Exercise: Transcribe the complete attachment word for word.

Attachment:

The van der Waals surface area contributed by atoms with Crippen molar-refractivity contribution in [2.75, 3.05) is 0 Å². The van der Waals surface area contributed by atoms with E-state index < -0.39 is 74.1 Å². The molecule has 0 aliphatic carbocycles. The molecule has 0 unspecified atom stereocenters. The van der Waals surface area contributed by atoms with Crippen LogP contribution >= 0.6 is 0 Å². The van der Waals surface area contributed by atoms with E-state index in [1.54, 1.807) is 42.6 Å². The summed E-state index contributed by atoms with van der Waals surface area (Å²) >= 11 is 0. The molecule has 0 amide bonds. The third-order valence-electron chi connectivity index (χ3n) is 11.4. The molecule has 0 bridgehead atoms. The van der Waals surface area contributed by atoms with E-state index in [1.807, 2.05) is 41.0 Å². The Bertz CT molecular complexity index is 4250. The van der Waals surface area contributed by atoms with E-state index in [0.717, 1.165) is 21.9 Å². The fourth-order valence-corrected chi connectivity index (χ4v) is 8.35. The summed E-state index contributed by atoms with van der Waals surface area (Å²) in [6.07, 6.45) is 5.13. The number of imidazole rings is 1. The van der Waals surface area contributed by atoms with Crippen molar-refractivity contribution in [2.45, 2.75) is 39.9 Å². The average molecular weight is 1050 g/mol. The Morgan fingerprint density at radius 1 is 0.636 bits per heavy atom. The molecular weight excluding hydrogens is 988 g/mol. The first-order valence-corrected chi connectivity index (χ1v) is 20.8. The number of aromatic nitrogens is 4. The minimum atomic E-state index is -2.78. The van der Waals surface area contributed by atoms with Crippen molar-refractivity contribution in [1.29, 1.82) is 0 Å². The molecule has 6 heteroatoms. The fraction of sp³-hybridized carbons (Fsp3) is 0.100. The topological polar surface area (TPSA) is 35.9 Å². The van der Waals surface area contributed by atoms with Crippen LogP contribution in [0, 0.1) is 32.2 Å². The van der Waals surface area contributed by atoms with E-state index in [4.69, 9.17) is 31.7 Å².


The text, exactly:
The van der Waals surface area contributed by atoms with Crippen molar-refractivity contribution in [2.75, 3.05) is 0 Å². The van der Waals surface area contributed by atoms with E-state index < -0.39 is 74.1 Å². The molecule has 0 aliphatic carbocycles. The molecule has 0 unspecified atom stereocenters. The van der Waals surface area contributed by atoms with Crippen LogP contribution >= 0.6 is 0 Å². The van der Waals surface area contributed by atoms with E-state index in [1.54, 1.807) is 42.6 Å². The summed E-state index contributed by atoms with van der Waals surface area (Å²) >= 11 is 0. The molecule has 0 amide bonds. The third-order valence-electron chi connectivity index (χ3n) is 11.4. The molecule has 0 bridgehead atoms. The van der Waals surface area contributed by atoms with E-state index in [1.807, 2.05) is 41.0 Å². The Bertz CT molecular complexity index is 4250. The van der Waals surface area contributed by atoms with E-state index in [0.717, 1.165) is 21.9 Å². The fourth-order valence-corrected chi connectivity index (χ4v) is 8.35. The summed E-state index contributed by atoms with van der Waals surface area (Å²) in [6.07, 6.45) is 5.13. The number of imidazole rings is 1. The van der Waals surface area contributed by atoms with Crippen molar-refractivity contribution in [2.45, 2.75) is 39.9 Å². The average molecular weight is 1050 g/mol. The Morgan fingerprint density at radius 1 is 0.636 bits per heavy atom. The molecular weight excluding hydrogens is 988 g/mol. The first-order valence-corrected chi connectivity index (χ1v) is 20.8. The number of aromatic nitrogens is 4. The minimum atomic E-state index is -2.78. The van der Waals surface area contributed by atoms with Crippen molar-refractivity contribution in [1.29, 1.82) is 0 Å². The molecule has 6 heteroatoms. The fraction of sp³-hybridized carbons (Fsp3) is 0.100. The topological polar surface area (TPSA) is 35.9 Å². The van der Waals surface area contributed by atoms with Crippen LogP contribution in [0, 0.1) is 32.2 Å². The van der Waals surface area contributed by atoms with E-state index in [4.69, 9.17) is 31.7 Å².